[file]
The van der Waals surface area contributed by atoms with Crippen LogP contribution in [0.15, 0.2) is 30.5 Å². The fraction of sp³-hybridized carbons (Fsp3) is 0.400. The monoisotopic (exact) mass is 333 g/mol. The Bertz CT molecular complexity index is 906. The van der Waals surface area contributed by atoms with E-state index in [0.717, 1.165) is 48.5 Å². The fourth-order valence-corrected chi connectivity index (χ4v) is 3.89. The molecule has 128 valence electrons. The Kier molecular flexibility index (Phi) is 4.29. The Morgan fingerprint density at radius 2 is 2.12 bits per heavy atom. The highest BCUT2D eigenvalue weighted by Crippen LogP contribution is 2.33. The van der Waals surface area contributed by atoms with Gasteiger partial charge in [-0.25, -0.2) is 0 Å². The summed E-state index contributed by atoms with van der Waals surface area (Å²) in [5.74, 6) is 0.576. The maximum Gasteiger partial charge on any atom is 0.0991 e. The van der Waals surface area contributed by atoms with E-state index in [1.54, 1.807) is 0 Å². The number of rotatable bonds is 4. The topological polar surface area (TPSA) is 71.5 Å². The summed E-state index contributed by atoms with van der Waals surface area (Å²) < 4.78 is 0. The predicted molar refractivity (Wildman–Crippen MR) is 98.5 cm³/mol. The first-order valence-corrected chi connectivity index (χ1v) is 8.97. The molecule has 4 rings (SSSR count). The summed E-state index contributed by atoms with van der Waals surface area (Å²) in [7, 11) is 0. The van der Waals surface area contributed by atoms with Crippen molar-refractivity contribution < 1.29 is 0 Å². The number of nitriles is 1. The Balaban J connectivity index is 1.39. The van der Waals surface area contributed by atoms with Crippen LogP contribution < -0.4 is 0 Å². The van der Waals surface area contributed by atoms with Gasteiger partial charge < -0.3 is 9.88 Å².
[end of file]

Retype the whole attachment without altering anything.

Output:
The van der Waals surface area contributed by atoms with Crippen LogP contribution in [0.15, 0.2) is 30.5 Å². The fraction of sp³-hybridized carbons (Fsp3) is 0.400. The monoisotopic (exact) mass is 333 g/mol. The Bertz CT molecular complexity index is 906. The van der Waals surface area contributed by atoms with E-state index in [0.717, 1.165) is 48.5 Å². The fourth-order valence-corrected chi connectivity index (χ4v) is 3.89. The molecule has 128 valence electrons. The Kier molecular flexibility index (Phi) is 4.29. The Morgan fingerprint density at radius 2 is 2.12 bits per heavy atom. The highest BCUT2D eigenvalue weighted by Crippen LogP contribution is 2.33. The van der Waals surface area contributed by atoms with Gasteiger partial charge in [-0.25, -0.2) is 0 Å². The summed E-state index contributed by atoms with van der Waals surface area (Å²) in [5.74, 6) is 0.576. The maximum Gasteiger partial charge on any atom is 0.0991 e. The van der Waals surface area contributed by atoms with E-state index in [1.54, 1.807) is 0 Å². The number of rotatable bonds is 4. The topological polar surface area (TPSA) is 71.5 Å². The summed E-state index contributed by atoms with van der Waals surface area (Å²) < 4.78 is 0. The predicted molar refractivity (Wildman–Crippen MR) is 98.5 cm³/mol. The first-order valence-corrected chi connectivity index (χ1v) is 8.97. The molecule has 4 rings (SSSR count). The summed E-state index contributed by atoms with van der Waals surface area (Å²) in [7, 11) is 0. The van der Waals surface area contributed by atoms with Crippen molar-refractivity contribution < 1.29 is 0 Å². The number of nitriles is 1. The Balaban J connectivity index is 1.39. The van der Waals surface area contributed by atoms with Crippen LogP contribution < -0.4 is 0 Å². The van der Waals surface area contributed by atoms with Gasteiger partial charge < -0.3 is 9.88 Å².